EU regulator authorizes Pfizer's COVID vaccine for kids 5-11
THE HAGUE, Netherlands (AP) — The European Union’s drug regulator on Thursday authorized Pfizer’s coronavirus vaccine for use on children from 5 to 11 years old, clearing the way for shots to be administered to millions of elementary school pupils amid a new wave of infections sweeping across the continent.
It is the first time the European Medicines Agency has cleared a COVID-19 vaccine for use in young children.
The agency said it “recommended granting an extension of indication for the COVID-19 vaccine Comirnaty to include use in children aged 5 to 11.”
After evaluating a study of the vaccine in more than 2,000 children, the EMA estimated that the vaccine was about 90% effective in preventing symptomatic COVID-19 in young children and said the most common side effects were pain at the injection site, headaches, muscle pain and chills. The agency said the two-dose regimen should be given to children three weeks apart.
At least one country facing spiking infections didn’t wait for the EMA approval. Authorities in the Austrian capital, Vienna, already have begun vaccinating the 5 to 11 age group. Europe is currently at the epicenter of the pandemic and the World Health Organization has warned the continent could see deaths top 2 million by the spring unless urgent measures are taken.
The EMA green light for the vaccine developed by Pfizer and German company BioNTech has to be rubber-stamped by the EU’s executive branch, the European Commission, before health authorities in member states can begin administering shots.
Earlier this week, Germany’s health minister Jens Spahn said shipping of vaccines for younger children in the EU would begin on Dec. 20.
The United States signed off on Pfizer’s kids-sized shots earlier this month, followed by other countries including Canada.
Pfizer tested a dose that is a third of the amount given to adults for elementary school-age children. Even with the smaller shot, children who are 5 to 11 years old developed coronavirus-fighting antibody levels just as strong as teenagers and young adults getting the regular-strength shots, Dr. Bill Gruber, a Pfizer senior vice president, told The Associated Press in September.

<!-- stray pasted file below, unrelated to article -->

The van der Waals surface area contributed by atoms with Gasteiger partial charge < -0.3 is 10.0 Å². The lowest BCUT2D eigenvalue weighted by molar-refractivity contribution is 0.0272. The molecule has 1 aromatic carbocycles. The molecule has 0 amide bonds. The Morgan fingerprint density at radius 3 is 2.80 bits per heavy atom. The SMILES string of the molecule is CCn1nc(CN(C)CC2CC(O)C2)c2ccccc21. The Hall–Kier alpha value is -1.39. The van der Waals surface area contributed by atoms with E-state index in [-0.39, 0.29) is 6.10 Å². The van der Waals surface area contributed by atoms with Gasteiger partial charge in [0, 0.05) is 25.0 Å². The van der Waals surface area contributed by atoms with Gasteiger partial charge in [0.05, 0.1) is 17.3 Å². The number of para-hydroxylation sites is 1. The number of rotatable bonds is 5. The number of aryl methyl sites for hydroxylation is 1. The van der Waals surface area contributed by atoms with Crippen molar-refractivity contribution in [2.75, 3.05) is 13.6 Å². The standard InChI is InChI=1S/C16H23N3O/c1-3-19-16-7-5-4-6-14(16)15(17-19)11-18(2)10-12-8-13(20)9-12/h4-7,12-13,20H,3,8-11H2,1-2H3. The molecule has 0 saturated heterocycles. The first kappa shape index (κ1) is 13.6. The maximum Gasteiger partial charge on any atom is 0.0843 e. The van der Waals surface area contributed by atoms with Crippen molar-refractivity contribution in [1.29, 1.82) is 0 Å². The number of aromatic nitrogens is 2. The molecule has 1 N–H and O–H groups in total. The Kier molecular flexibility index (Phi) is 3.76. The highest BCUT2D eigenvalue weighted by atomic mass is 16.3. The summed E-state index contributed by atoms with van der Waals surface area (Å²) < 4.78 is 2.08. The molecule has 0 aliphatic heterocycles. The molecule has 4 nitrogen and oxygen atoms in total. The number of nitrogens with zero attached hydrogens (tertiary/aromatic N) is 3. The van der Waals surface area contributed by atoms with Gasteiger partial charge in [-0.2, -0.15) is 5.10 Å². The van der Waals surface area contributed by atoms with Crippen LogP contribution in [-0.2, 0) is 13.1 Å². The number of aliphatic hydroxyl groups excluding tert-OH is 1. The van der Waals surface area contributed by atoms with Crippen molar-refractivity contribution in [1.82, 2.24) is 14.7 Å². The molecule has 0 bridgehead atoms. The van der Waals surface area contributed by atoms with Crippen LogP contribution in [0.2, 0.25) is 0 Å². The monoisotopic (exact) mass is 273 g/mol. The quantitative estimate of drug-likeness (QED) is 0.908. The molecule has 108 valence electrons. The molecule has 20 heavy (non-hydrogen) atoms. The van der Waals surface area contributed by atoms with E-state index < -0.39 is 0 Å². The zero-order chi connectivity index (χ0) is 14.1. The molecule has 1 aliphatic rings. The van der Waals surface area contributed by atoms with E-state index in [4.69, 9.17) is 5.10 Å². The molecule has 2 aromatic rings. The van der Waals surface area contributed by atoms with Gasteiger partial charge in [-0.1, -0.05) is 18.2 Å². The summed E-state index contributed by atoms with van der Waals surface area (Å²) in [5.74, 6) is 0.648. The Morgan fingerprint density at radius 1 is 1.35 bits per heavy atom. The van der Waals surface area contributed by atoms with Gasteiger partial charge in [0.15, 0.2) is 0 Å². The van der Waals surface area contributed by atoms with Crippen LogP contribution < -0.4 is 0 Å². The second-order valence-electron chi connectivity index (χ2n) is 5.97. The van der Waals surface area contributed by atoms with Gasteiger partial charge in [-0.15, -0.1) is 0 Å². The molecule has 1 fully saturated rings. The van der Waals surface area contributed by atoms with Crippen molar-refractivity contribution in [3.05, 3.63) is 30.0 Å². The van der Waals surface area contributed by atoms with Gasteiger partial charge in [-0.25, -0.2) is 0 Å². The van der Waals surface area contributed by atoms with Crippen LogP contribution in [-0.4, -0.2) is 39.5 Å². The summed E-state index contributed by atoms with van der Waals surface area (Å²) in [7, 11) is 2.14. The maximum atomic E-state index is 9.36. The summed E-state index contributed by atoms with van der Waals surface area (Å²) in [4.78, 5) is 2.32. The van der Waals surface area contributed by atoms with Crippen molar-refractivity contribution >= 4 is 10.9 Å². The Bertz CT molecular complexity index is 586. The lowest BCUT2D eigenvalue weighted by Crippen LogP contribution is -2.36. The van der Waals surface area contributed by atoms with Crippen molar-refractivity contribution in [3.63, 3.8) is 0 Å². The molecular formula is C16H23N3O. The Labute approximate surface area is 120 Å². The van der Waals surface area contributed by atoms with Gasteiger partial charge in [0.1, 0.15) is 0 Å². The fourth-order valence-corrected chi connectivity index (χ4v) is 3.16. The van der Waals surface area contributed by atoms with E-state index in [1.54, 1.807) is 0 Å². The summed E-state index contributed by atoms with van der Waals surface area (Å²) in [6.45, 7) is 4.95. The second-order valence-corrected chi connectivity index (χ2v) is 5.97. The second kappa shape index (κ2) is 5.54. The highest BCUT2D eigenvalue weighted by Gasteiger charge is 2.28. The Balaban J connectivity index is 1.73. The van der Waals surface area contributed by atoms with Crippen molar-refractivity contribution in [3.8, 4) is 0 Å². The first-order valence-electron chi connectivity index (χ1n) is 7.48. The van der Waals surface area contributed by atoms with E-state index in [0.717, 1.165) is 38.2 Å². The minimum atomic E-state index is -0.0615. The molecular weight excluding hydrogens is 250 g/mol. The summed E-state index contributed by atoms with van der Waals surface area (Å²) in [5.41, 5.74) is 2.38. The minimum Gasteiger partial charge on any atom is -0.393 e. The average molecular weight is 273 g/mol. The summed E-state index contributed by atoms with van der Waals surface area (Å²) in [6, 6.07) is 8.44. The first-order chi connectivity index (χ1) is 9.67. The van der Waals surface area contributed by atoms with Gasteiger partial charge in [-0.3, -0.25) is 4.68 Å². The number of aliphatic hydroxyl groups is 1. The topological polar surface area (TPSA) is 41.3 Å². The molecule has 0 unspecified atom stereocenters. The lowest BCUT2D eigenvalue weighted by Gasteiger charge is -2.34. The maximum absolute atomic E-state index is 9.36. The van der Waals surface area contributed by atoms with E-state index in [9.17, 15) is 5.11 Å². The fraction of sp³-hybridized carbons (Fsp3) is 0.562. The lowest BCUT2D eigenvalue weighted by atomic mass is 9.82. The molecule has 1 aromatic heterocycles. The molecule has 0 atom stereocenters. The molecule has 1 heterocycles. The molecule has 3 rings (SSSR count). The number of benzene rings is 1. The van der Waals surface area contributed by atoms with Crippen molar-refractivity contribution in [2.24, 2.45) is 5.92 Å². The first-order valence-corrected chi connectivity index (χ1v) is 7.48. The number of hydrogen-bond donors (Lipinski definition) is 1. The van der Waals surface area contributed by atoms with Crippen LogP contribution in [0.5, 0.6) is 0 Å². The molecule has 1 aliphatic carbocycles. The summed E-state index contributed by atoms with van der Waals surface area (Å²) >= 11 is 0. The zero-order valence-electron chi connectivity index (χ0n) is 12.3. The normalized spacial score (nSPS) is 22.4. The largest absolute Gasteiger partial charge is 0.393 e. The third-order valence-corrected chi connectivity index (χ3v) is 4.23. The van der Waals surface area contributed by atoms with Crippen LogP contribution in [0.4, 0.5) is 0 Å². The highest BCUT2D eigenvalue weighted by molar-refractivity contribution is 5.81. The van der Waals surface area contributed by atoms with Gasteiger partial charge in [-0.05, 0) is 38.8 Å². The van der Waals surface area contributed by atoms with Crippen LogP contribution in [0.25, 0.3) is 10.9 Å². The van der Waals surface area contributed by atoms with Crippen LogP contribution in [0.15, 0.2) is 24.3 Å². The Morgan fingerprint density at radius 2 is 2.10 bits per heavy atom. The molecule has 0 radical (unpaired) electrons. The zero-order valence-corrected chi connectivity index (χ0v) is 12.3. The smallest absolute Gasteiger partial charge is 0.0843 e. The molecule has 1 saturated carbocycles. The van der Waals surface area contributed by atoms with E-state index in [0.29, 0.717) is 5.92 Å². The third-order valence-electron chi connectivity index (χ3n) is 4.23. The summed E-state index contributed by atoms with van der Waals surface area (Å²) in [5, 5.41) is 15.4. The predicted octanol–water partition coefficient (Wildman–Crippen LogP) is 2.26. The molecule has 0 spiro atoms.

But the studies done on Pfizer’s vaccine in children haven’t been big enough to detect any rare side effects from the second dose, like the chest and heart inflammation that has been seen in mostly male older teens and young adults.
American officials noted that COVID-19 has caused more deaths in children in the 5 to 11 age group than some other diseases, such as chickenpox, did before children were routinely vaccinated.
Earlier this month, the EMA said it began evaluating the use of Moderna Inc.’s COVID-19 vaccine for children ages 6 to 11; it estimated that a decision would be made within two months.
Although children mostly only get mild symptoms of COVID-19, some public health experts believe immunizing them should be a priority to reduce the virus’ continued spread, which could theoretically lead to the emergence of a dangerous new variant.
Researchers disagree on how much kids have influenced the course of the pandemic. Early research suggested they didn’t contribute much to viral spread. But some experts say children played a significant role this year spreading contagious variants such as alpha and delta.
In a statement this week, WHO said that because children and teens tend to have milder COVID-19 disease than adults, “it is less urgent to vaccinate them than older people, those with chronic health conditions and health workers.”
It has appealed to rich countries to stop immunizing children and asked them to donate their doses immediately to poor countries who have yet to give a first vaccine dose to their health workers and vulnerable populations.
Still, WHO acknowledged that there are benefits to vaccinating children and adolescents that go beyond the immediate health benefits.
“Vaccination that decreases COVID transmission in this age group may reduce transmission from children and adolescents to older adults, and may help reduce the need for mitigation measures in schools,” WHO said.